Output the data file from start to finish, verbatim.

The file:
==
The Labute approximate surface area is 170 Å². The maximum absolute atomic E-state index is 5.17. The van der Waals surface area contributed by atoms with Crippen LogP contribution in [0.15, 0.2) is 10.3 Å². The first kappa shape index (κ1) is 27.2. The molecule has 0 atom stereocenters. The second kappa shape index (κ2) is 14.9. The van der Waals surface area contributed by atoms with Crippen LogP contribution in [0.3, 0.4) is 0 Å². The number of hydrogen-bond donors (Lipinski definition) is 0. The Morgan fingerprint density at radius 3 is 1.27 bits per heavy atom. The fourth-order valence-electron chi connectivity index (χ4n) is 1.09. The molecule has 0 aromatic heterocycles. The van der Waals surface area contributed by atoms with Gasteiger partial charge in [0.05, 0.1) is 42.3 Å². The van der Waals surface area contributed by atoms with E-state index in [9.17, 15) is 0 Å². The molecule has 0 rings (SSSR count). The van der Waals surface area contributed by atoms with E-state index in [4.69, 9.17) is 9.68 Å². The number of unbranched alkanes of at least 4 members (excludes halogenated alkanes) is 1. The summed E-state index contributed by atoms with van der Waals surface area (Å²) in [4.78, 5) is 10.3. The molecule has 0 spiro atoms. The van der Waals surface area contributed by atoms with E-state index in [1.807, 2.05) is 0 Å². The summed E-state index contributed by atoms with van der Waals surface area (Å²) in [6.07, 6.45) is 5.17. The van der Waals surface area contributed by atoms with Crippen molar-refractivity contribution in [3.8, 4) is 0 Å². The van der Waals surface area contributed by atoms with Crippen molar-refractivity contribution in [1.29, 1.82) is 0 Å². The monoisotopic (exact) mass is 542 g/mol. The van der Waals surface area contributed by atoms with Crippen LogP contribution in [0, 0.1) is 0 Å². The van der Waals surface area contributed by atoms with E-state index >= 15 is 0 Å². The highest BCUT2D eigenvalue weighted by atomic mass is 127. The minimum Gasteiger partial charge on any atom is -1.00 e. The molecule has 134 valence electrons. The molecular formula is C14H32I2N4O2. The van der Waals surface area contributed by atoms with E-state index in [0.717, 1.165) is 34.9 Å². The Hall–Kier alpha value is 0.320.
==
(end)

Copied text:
The Labute approximate surface area is 170 Å². The maximum absolute atomic E-state index is 5.17. The van der Waals surface area contributed by atoms with Crippen LogP contribution in [0.15, 0.2) is 10.3 Å². The first kappa shape index (κ1) is 27.2. The molecule has 0 atom stereocenters. The second kappa shape index (κ2) is 14.9. The van der Waals surface area contributed by atoms with Crippen LogP contribution in [0.3, 0.4) is 0 Å². The number of hydrogen-bond donors (Lipinski definition) is 0. The Morgan fingerprint density at radius 3 is 1.27 bits per heavy atom. The fourth-order valence-electron chi connectivity index (χ4n) is 1.09. The molecule has 0 aromatic heterocycles. The van der Waals surface area contributed by atoms with Gasteiger partial charge in [0.05, 0.1) is 42.3 Å². The van der Waals surface area contributed by atoms with E-state index in [9.17, 15) is 0 Å². The molecule has 0 rings (SSSR count). The van der Waals surface area contributed by atoms with E-state index in [4.69, 9.17) is 9.68 Å². The number of unbranched alkanes of at least 4 members (excludes halogenated alkanes) is 1. The summed E-state index contributed by atoms with van der Waals surface area (Å²) in [4.78, 5) is 10.3. The molecule has 0 spiro atoms. The van der Waals surface area contributed by atoms with E-state index in [1.807, 2.05) is 0 Å². The summed E-state index contributed by atoms with van der Waals surface area (Å²) in [6.07, 6.45) is 5.17. The van der Waals surface area contributed by atoms with Crippen molar-refractivity contribution in [3.8, 4) is 0 Å². The van der Waals surface area contributed by atoms with Crippen molar-refractivity contribution in [1.29, 1.82) is 0 Å². The monoisotopic (exact) mass is 542 g/mol. The van der Waals surface area contributed by atoms with Crippen LogP contribution in [0, 0.1) is 0 Å². The van der Waals surface area contributed by atoms with E-state index >= 15 is 0 Å². The highest BCUT2D eigenvalue weighted by atomic mass is 127. The minimum Gasteiger partial charge on any atom is -1.00 e. The molecule has 134 valence electrons. The molecular formula is C14H32I2N4O2. The van der Waals surface area contributed by atoms with E-state index in [0.717, 1.165) is 34.9 Å². The Hall–Kier alpha value is 0.320.